How Much Sleep is Needed?

How Much Sleep is Needed?

I’m asked almost everyday by some concerned parent whether their child is sleeping enough or too much. That’s not a simple answer and sleep needs vary from child to child and even from day to day.

For instance, if a child has just learned to walk she will often get more sleep because she’s getting a lot more physical activity than she did just before she began walking. When a child first learns to walk, she toddles from place to place trying out her new skills with a new burst of energy. (Note: don’t put your video camera away after she’s taken those monumental first steps! There are some never-to-be-repeated times right around the corner.)

Once she’s mastered walking, her sleep needs may decrease again. Of course when a child is ill or even fighting off an infection, he might need more sleep. And if a child (or adult) is looking forward to an exciting day ahead, the excitement and anticipation may naturally result in less sleep the night before.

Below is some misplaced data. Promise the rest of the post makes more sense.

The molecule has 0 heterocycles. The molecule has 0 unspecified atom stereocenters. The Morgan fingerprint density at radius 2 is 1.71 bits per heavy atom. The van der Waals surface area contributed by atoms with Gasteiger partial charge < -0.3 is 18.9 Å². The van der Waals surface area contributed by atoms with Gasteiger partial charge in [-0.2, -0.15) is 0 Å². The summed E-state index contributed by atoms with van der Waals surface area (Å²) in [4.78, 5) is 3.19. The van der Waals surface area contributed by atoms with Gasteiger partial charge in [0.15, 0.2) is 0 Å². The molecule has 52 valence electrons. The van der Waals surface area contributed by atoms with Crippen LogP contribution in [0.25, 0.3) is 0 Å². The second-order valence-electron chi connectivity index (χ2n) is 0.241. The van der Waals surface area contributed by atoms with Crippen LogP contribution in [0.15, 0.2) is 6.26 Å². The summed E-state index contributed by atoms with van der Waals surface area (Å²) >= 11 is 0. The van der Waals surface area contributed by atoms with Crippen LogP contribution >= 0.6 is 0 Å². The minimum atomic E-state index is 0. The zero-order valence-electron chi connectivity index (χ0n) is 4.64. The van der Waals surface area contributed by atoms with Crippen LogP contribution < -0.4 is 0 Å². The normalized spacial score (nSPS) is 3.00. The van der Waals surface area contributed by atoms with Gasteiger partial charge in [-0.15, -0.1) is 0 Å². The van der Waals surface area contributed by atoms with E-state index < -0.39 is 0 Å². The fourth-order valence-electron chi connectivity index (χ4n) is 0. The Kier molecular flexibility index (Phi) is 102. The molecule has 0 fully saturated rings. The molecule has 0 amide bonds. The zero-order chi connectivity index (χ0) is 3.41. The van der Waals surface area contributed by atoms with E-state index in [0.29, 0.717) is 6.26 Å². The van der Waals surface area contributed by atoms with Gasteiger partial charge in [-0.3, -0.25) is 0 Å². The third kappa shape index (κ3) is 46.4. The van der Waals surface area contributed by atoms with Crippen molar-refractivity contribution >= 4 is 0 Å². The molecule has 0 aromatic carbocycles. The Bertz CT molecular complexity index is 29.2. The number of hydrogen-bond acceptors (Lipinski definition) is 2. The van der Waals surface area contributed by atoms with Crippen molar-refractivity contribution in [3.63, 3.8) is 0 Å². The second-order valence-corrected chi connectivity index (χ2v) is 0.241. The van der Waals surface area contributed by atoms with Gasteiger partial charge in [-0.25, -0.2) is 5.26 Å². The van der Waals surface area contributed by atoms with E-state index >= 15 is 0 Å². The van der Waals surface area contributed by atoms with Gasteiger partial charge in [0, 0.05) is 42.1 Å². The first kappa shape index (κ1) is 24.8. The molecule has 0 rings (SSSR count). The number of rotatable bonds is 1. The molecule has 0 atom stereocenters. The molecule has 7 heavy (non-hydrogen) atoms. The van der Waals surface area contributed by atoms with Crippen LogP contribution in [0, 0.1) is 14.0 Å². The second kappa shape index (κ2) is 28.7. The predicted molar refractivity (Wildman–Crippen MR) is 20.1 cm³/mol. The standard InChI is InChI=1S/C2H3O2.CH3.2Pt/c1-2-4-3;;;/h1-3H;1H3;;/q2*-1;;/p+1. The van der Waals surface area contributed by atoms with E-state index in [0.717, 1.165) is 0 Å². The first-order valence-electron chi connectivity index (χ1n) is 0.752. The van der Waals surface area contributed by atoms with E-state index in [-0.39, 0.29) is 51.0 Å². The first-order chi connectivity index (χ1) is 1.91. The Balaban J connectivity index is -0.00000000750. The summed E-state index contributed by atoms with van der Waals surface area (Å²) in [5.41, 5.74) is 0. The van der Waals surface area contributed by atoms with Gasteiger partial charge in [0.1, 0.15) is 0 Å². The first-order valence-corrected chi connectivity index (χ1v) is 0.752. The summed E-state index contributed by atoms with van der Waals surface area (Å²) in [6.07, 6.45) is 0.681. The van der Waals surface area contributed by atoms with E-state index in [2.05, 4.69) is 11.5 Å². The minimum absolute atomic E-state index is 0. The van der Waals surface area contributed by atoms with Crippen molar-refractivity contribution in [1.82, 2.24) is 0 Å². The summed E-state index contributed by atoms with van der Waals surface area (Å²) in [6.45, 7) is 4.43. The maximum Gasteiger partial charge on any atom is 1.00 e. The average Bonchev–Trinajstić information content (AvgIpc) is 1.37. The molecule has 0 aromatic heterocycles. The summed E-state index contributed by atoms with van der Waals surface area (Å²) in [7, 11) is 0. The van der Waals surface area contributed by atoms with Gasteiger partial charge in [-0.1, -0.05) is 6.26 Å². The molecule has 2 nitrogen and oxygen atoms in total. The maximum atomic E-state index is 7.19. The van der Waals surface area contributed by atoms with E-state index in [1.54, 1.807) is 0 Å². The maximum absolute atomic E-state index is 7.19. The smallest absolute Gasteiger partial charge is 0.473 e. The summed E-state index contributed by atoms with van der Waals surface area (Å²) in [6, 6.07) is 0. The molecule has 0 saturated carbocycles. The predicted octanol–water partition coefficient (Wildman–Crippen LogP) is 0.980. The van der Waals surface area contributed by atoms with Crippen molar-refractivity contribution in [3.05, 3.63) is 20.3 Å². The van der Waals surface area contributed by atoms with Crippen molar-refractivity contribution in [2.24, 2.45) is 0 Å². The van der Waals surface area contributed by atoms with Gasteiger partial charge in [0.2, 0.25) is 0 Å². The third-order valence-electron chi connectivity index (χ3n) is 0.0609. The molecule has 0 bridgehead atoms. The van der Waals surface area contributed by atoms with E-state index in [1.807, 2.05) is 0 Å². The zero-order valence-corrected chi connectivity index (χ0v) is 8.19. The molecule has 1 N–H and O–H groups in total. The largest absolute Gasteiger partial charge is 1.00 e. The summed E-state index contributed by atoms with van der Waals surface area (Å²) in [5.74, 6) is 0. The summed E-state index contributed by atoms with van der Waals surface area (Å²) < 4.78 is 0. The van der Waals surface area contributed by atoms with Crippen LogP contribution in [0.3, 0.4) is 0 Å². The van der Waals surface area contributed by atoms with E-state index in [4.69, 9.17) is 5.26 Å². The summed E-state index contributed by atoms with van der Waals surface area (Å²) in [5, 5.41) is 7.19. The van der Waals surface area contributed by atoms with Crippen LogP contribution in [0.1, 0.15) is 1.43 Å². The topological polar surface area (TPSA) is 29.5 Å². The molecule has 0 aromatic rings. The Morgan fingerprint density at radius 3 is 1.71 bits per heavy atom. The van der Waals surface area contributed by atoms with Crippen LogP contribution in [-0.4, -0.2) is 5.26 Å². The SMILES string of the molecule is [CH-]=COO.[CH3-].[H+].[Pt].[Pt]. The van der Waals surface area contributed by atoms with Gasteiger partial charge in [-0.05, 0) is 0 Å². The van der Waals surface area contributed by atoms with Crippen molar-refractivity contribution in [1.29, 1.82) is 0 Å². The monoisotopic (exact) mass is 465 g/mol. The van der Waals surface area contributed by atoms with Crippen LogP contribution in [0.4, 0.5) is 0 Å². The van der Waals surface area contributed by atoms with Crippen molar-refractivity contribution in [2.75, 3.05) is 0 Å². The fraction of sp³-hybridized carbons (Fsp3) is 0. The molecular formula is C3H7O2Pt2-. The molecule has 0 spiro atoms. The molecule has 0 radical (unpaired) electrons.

But back to the question, how much sleep does my baby need? I have general guidelines for the range of normal amount of sleep needed for each age:

Average Number of Hours of Sleep Needed

Age
Per Day
Birth
16 to 18 hours
First 6 months
14 to 16 hours
6 to 12 months
13 to 14 hours
12 months to 2 years
12 to 13 hours
2 to 6 years
10 to 13 hours
6 to 12 year
9 to 11 hours
12 to 18 years about
10 hours
Adults about
8 hours

 

 

 

 

 

 

 

 

 

 

 

 

 

 

 

Keep in mind, the above table is a general guideline, only. Your child may fall outside these averages and be completely normal.  On the other hand, sleep is vitally important and it’s worth paying attention to the sleep needs of everyone in the family.

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  1. Cassie

    My son is 6 months and has been a terrible sleeper since birth. He gets about 8 to 10 hours. It used to be even less. His pediatrician hasn’t been concerned but i definitely am as well as sleep deprived. Why is my son not sleeping no matter what we try?

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    • Hi Cassie,
      Thanks for writing in! Could you possibly sleep when your son does, then at least that will help with your sleep deprivation? Like the oxygen mask on the plane, taking care of your own needs might help you be less anxious about your baby. Just a thought! Sleep deprivation is really hard.
      Hope that helps!
      Alexandra (caring helper at drgreene.com, not a doctor)

      Added:
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